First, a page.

Try Our Apps


Supposedly vs. Supposably


[jan-i-ter] /ˈdʒæn ɪ tər/
a person employed in an apartment house, office building, school, etc., to clean the public areas, remove garbage, and do minor repairs; caretaker.
Archaic. a doorkeeper or porter.
verb (used without object)
to be employed as a janitor.
Origin of janitor
1575-85; < Latin jānitor doorkeeper, equivalent to jāni- (combining form of jānus doorway, covered passage) + -tor -tor
Related forms
[jan-i-tawr-ee-uh l, -tohr-] /ˌdʒæn ɪˈtɔr i əl, -ˈtoʊr-/ (Show IPA),
underjanitor, noun Unabridged
Based on the Random House Dictionary, © Random House, Inc. 2015.
Cite This Source
Examples from the Web for janitor
Contemporary Examples
Historical Examples
  • Of course both the toys kept very still as soon as the janitor looked at them.

  • When accidentally struck by the janitor's broom, he gives off a cloud of dust.

    The Devil's Dictionary Ambrose Bierce
  • Ezekiel Bassett, the janitor, having extinguished the last lamp, had emerged from the door and was locking up.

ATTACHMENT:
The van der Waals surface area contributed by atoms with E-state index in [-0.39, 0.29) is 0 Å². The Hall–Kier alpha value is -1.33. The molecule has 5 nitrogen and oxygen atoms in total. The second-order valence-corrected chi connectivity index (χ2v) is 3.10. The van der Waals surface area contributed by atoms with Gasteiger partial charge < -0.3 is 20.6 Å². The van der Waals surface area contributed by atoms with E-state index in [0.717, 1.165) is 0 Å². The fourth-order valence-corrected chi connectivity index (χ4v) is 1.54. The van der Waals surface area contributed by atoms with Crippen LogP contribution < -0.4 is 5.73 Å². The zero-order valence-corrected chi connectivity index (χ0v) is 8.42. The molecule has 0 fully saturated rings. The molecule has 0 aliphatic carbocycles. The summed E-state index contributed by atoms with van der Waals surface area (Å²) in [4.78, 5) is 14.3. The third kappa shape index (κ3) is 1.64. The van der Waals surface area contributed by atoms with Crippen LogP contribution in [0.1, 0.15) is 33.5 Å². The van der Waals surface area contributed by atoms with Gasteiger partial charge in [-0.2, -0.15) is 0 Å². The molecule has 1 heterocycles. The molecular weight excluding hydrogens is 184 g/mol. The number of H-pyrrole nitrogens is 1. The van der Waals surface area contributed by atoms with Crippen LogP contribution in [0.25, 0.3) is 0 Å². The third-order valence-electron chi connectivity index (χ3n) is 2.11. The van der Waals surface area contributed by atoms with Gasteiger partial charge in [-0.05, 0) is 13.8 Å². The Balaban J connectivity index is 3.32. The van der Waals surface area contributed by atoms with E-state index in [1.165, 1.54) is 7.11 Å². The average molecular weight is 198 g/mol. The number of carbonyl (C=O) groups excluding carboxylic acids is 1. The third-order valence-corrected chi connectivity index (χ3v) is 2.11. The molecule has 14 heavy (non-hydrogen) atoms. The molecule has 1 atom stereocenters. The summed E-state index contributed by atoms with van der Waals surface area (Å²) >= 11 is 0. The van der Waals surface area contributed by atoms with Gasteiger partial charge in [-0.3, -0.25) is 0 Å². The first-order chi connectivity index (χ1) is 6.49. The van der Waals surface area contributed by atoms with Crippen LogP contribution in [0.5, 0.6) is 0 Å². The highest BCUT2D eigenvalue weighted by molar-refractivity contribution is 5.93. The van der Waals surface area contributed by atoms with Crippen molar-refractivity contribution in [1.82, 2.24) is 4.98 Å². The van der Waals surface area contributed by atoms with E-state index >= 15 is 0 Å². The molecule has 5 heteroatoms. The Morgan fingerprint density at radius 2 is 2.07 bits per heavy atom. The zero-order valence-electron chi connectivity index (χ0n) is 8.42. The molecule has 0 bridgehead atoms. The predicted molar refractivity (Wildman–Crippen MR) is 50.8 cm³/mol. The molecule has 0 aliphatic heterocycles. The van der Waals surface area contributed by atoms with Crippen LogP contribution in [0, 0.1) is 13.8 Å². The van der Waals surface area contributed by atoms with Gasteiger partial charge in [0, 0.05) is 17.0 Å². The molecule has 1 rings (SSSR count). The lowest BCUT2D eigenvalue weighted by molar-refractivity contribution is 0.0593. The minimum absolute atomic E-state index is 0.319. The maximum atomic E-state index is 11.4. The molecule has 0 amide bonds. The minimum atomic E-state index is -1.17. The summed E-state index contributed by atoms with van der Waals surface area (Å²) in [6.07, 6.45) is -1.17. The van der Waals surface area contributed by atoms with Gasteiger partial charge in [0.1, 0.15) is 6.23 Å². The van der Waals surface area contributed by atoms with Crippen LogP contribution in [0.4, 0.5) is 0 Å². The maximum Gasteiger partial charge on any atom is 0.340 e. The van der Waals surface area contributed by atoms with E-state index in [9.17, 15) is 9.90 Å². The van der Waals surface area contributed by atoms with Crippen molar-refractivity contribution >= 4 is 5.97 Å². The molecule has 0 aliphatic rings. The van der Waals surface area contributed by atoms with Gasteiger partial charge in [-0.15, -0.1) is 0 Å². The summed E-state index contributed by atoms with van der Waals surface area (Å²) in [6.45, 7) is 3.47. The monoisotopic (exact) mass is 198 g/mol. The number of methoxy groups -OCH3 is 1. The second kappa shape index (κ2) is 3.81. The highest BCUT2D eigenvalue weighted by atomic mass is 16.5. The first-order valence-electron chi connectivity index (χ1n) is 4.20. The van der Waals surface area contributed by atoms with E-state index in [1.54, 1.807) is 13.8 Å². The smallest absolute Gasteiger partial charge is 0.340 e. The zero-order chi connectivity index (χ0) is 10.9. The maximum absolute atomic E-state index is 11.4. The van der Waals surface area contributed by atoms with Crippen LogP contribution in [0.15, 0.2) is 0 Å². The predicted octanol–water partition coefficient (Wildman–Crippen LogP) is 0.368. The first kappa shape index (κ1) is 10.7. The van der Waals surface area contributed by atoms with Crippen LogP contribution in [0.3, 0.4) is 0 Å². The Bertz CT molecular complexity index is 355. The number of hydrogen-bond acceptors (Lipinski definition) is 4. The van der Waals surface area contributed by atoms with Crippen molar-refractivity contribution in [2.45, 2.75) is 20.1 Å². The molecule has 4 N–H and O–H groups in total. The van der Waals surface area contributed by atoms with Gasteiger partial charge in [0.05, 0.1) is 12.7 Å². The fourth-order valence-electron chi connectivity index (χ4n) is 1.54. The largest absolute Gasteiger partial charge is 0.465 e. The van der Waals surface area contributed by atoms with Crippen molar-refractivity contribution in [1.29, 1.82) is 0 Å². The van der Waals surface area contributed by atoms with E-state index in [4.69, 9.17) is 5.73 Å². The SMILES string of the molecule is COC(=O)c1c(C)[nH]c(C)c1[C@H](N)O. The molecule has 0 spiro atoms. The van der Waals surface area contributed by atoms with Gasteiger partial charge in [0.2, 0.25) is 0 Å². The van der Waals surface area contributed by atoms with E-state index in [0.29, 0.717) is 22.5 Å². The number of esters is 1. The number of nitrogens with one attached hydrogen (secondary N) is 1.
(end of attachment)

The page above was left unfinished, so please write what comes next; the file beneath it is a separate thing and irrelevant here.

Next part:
Keziah Coffin Joseph C. Lincoln
  • They called the janitor and expostulated volubly, but all to no effect.

    A Woman for Mayor Helen M. Winslow
  • Gradually we could get it down to where the company would be wax, with the exception of a janitor with a feather duster.

    Remarks Bill Nye
British Dictionary definitions for janitor


(Scot & US, Canadian) the caretaker of a building, esp a school
(mainly US & Canadian) a person employed to clean and maintain a building, esp the public areas in a block of flats or office building; porter
Derived Forms
janitorial (ˌdʒænɪˈtɔːrɪəl) adjective
janitress, noun:feminine
Word Origin
C17: from Latin: doorkeeper, from jānua door, entrance, from jānus covered way (compare Janus1); related to Latin īre to go
Collins English Dictionary - Complete & Unabridged 2012 Digital Edition
© William Collins Sons & Co. Ltd. 1979, 1986 © HarperCollins
Publishers 1998, 2000, 2003, 2005, 2006, 2007, 2009, 2012
Cite This Source
Word Origin and History for janitor

1580s, "an usher in a school," later "doorkeeper" (1620s), from Latin ianitor "doorkeeper, porter," from ianua "door, entrance, gate," from ianus "arched passageway, arcade" (see Janus) + agent suffix -tor. Meaning "caretaker of a building" first recorded 1708.

Online Etymology Dictionary, © 2010 Douglas Harper
Cite This Source

Word of the Day

Difficulty index for janitor

Some English speakers likely know this word

Word Value for janitor

Scrabble Words With Friends

Nearby words for janitor